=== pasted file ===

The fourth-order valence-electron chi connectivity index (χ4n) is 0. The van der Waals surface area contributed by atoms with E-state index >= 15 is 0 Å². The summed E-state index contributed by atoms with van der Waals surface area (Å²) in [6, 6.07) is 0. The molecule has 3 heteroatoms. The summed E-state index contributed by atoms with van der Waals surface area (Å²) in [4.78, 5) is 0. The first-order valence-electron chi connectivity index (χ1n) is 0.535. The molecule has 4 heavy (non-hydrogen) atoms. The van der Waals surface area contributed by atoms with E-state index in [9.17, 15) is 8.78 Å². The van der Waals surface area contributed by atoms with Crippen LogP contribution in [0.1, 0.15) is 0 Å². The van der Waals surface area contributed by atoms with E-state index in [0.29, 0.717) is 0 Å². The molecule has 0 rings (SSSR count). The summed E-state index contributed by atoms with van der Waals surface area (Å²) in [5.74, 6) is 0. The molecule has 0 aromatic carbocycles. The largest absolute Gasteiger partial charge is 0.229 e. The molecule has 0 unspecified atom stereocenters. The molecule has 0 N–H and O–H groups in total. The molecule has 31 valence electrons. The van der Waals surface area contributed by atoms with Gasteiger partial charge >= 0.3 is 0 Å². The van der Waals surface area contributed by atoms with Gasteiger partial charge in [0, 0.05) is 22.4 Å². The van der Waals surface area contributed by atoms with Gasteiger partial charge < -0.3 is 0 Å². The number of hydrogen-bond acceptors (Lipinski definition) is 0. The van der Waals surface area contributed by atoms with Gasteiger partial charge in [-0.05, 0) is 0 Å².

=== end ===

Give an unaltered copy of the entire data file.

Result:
The fourth-order valence-electron chi connectivity index (χ4n) is 0. The van der Waals surface area contributed by atoms with E-state index >= 15 is 0 Å². The summed E-state index contributed by atoms with van der Waals surface area (Å²) in [6, 6.07) is 0. The molecule has 3 heteroatoms. The summed E-state index contributed by atoms with van der Waals surface area (Å²) in [4.78, 5) is 0. The first-order valence-electron chi connectivity index (χ1n) is 0.535. The molecule has 4 heavy (non-hydrogen) atoms. The van der Waals surface area contributed by atoms with E-state index in [9.17, 15) is 8.78 Å². The van der Waals surface area contributed by atoms with Crippen LogP contribution in [0.1, 0.15) is 0 Å². The van der Waals surface area contributed by atoms with E-state index in [0.29, 0.717) is 0 Å². The molecule has 0 rings (SSSR count). The summed E-state index contributed by atoms with van der Waals surface area (Å²) in [5.74, 6) is 0. The molecule has 0 aromatic carbocycles. The largest absolute Gasteiger partial charge is 0.229 e. The molecule has 0 unspecified atom stereocenters. The molecule has 0 N–H and O–H groups in total. The molecule has 31 valence electrons. The van der Waals surface area contributed by atoms with Gasteiger partial charge >= 0.3 is 0 Å². The van der Waals surface area contributed by atoms with Gasteiger partial charge in [0, 0.05) is 22.4 Å². The van der Waals surface area contributed by atoms with Gasteiger partial charge < -0.3 is 0 Å². The number of hydrogen-bond acceptors (Lipinski definition) is 0. The van der Waals surface area contributed by atoms with Gasteiger partial charge in [-0.05, 0) is 0 Å².